Scientists claim they found 13,000-year-old footprints on a remote island in Canada.
Researchers found 29 footprints in clay on Calvert Island in British Columbia, The New York Times reported. The footprints appear to be from two adults and a child. Archaeologist Michael Petraglia believes the age of the prints “suggests an early entrance into the Americas,” according to the report.
Journal PLOS One published the research Wednesday.
Researchers used radiocarbon dating to determine the age. This discovery might give more clues about how humans came to North America.
The research suggests these footprints were from the end of the last ice age, according to Anthropologist Duncan McLaren from the University of British Columbia and Hakai Institute, he told The New York Times.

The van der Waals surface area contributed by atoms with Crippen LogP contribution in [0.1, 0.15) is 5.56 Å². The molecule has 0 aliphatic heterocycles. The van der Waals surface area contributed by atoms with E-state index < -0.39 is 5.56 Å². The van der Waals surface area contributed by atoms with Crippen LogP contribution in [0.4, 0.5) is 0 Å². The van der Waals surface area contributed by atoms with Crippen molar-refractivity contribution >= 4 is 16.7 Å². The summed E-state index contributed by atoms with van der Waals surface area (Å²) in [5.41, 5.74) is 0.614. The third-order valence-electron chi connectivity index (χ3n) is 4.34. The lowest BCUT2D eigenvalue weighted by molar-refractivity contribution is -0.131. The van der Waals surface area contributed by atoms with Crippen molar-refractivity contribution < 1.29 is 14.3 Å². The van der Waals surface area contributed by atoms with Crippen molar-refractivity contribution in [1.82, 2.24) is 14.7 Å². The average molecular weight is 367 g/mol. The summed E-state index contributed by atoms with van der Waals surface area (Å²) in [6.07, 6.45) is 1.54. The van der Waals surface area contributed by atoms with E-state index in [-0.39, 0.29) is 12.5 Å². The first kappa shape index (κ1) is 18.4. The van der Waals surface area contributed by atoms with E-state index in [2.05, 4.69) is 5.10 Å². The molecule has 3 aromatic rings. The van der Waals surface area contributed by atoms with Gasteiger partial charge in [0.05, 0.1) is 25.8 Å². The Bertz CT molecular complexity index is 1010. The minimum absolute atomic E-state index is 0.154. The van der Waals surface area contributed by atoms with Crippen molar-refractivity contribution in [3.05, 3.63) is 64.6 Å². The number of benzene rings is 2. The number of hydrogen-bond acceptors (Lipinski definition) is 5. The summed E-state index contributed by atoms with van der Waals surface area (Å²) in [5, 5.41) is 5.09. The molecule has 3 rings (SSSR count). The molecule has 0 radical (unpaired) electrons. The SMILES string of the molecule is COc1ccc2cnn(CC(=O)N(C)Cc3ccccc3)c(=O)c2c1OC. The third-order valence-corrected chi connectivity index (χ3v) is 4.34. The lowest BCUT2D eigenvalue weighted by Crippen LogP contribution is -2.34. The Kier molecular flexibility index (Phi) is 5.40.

“Ultimately, the data seem to show indisputable evidence for human presence along the Pacific Coast of Canada,” Chatham University’s Assistant Professor of Biology Kevin Hatala told Live Science. “This is important because archaeological sites from this time and place have been quite rare,” Hatala added.
Ancient footprints, found by UVic researchers on Calvert Island off B.C.’s central coast, have been confirmed as earliest known in North America — about 13,000 years old https://t.co/1dKbj1qz2y pic.twitter.com/SBZ5A89BGM
— Times Colonist (@timescolonist) March 29, 2018
Oldest human footprints in North America discovered fossilized on Calvert Island, British Columbia https://t.co/3FrtoO2caI
— Ceri Willott (@CeriWillott) March 30, 2018
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